The Author CEONaomi is founder of the Goodreads group Sisterhood of the Traveling Books, as well as the Nordic Noir group, dedicated to discussing Scandinavian mysteries. Last year, Goodreads ranked her at #11 on their top reviewer list, in both the U.S. and in the world (based on 2011 rankings).

Don’t miss Naomi’s new tie-in column: Critique Clinic.

The Author CEO: Authors Meet Reviewers

by Naomi Blackburn

In the most recent Critique Clinic I was approached with a very controversial topic. The question focused on whether or not it was appropriate to ask for reviews from giveaway winners. My advice was no. I am sure that I received some questioning glances from that post, but my stance was:

In asking a book reviewer to review your book, you enter into a type of contract with that reviewer. The reviewer is fully aware that you are offering them the book in exchange for an honest review. When a book is won in a giveaway that same contract isn’t implied. Recipients might be offended by the change in request and it isn’t worth it.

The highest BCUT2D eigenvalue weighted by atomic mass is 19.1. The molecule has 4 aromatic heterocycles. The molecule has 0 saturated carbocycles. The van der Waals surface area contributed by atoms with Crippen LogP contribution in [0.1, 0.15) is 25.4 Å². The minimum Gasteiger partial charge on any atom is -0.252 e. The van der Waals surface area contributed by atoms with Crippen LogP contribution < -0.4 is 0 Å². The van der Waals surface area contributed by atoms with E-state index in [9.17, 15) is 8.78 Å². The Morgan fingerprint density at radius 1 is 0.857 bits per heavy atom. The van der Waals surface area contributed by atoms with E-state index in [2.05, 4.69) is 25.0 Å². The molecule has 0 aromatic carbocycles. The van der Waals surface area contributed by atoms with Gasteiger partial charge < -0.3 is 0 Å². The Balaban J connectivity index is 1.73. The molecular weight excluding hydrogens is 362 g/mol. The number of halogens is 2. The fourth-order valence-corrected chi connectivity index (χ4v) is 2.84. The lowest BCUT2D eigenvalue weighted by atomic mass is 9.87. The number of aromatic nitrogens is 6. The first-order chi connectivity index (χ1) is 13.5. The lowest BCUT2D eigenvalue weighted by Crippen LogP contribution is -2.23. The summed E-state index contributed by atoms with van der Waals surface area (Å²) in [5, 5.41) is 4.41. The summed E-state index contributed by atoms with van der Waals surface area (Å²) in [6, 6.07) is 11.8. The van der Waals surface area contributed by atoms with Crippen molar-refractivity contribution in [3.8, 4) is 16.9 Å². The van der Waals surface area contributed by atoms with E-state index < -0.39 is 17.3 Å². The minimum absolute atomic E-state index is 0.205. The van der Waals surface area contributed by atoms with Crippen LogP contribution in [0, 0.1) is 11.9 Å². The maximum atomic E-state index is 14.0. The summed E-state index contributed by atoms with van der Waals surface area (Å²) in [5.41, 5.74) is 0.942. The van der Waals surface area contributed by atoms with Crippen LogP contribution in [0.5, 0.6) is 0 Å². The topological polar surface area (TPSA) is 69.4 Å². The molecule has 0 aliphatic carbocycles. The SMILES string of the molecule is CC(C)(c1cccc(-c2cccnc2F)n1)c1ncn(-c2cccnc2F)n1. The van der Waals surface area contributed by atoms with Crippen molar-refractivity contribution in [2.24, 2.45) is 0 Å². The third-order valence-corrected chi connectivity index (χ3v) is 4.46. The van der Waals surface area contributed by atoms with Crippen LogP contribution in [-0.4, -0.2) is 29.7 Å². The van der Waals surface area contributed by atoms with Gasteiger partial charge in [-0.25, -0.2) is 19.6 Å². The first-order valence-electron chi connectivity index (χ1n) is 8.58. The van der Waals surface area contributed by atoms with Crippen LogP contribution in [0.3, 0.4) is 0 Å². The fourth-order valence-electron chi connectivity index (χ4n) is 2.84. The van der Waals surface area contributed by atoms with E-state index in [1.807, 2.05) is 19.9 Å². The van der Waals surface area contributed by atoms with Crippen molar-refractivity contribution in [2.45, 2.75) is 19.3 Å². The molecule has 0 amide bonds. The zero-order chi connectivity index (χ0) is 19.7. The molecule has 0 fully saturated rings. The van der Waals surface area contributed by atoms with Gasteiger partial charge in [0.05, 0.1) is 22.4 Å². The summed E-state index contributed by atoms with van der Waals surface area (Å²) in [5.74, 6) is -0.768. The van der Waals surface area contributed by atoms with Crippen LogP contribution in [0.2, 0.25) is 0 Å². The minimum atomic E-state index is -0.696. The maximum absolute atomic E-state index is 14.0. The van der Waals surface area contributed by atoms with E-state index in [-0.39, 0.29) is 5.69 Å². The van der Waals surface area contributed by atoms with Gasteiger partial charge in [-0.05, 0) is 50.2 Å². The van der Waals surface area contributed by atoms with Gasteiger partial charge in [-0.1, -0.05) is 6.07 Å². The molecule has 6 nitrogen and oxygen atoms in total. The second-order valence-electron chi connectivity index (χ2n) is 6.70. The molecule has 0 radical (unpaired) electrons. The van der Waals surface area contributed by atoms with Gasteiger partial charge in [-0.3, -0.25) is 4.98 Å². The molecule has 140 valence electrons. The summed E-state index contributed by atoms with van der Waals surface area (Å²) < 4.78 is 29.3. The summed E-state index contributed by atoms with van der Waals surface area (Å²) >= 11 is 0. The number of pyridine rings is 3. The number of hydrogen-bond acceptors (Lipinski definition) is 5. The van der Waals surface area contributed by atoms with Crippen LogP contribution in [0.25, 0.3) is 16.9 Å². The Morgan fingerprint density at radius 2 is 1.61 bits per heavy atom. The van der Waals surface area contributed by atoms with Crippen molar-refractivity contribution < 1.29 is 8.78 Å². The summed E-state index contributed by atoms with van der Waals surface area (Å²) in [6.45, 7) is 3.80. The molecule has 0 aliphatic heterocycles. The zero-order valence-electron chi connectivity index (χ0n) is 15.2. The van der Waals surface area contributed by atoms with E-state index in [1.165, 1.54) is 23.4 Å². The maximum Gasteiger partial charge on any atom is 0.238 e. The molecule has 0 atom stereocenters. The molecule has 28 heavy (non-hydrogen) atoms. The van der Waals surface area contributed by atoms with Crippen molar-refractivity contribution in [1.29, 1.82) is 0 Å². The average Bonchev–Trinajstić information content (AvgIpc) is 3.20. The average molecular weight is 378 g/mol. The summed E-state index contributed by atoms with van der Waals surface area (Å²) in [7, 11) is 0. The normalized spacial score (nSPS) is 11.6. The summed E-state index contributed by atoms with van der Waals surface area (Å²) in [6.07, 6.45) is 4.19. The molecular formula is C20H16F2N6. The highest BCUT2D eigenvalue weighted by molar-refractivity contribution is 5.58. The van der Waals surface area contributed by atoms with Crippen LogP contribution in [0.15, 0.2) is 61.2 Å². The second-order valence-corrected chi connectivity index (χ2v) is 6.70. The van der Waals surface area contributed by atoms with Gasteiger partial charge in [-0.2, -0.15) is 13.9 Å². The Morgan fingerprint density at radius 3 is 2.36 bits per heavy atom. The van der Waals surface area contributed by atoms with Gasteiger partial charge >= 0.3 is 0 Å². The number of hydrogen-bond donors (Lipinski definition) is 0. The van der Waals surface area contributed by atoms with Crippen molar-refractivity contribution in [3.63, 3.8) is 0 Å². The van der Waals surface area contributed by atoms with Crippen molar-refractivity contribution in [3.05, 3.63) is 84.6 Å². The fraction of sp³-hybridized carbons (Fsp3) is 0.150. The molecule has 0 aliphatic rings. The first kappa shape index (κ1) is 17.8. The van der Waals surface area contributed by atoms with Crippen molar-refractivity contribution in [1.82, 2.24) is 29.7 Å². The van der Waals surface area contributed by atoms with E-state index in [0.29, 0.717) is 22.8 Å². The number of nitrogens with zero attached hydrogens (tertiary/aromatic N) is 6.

Instead, I encouraged writers to strategically look at their review copies and treat them like gold, encouraging the author to focus on Return on Investment (ROI) instead of simply throwing books out there and hoping that one sticks or venturing into the abyss of the unknown and/or trying to guess if a review will come out of it. What do I mean by that? It really is simple math. Let’s say that you have 100 review copies (just an arbitrary number that is some really easy math for me) and you have set aside 10 for giveaways. That would mean that you would have 90 dedicated for review copies. Don’t be hyperventilating now. Finding 90 reviewers is very, very doable!

[Find out how over on Naomi’s own blog…]

Have Your Say

Authors: Which sources do you use to find reviewers? 

Readers: Where do you find your most-trusted reviews?